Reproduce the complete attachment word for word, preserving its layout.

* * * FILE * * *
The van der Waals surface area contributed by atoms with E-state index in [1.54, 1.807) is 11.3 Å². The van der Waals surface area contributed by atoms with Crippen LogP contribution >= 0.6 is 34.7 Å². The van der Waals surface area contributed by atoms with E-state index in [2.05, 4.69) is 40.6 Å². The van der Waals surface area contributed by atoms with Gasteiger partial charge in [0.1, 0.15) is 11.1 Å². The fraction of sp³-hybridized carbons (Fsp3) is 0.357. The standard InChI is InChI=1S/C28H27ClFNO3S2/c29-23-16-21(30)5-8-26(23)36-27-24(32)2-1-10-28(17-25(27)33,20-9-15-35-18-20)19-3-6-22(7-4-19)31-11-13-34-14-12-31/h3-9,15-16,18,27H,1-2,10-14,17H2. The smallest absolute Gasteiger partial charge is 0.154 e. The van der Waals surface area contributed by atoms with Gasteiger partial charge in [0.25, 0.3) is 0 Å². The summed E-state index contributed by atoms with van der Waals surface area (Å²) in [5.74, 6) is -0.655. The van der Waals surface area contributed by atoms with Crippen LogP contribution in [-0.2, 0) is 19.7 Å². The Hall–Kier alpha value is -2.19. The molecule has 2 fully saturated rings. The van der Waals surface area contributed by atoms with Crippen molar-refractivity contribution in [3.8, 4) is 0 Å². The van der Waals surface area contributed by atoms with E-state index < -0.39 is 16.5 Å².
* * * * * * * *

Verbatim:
The van der Waals surface area contributed by atoms with E-state index in [1.54, 1.807) is 11.3 Å². The van der Waals surface area contributed by atoms with Crippen LogP contribution >= 0.6 is 34.7 Å². The van der Waals surface area contributed by atoms with E-state index in [2.05, 4.69) is 40.6 Å². The van der Waals surface area contributed by atoms with Gasteiger partial charge in [0.1, 0.15) is 11.1 Å². The fraction of sp³-hybridized carbons (Fsp3) is 0.357. The standard InChI is InChI=1S/C28H27ClFNO3S2/c29-23-16-21(30)5-8-26(23)36-27-24(32)2-1-10-28(17-25(27)33,20-9-15-35-18-20)19-3-6-22(7-4-19)31-11-13-34-14-12-31/h3-9,15-16,18,27H,1-2,10-14,17H2. The smallest absolute Gasteiger partial charge is 0.154 e. The van der Waals surface area contributed by atoms with Gasteiger partial charge in [0.25, 0.3) is 0 Å². The summed E-state index contributed by atoms with van der Waals surface area (Å²) in [5.74, 6) is -0.655. The van der Waals surface area contributed by atoms with Crippen LogP contribution in [-0.2, 0) is 19.7 Å². The Hall–Kier alpha value is -2.19. The molecule has 2 fully saturated rings. The van der Waals surface area contributed by atoms with Crippen molar-refractivity contribution in [3.8, 4) is 0 Å². The van der Waals surface area contributed by atoms with E-state index < -0.39 is 16.5 Å².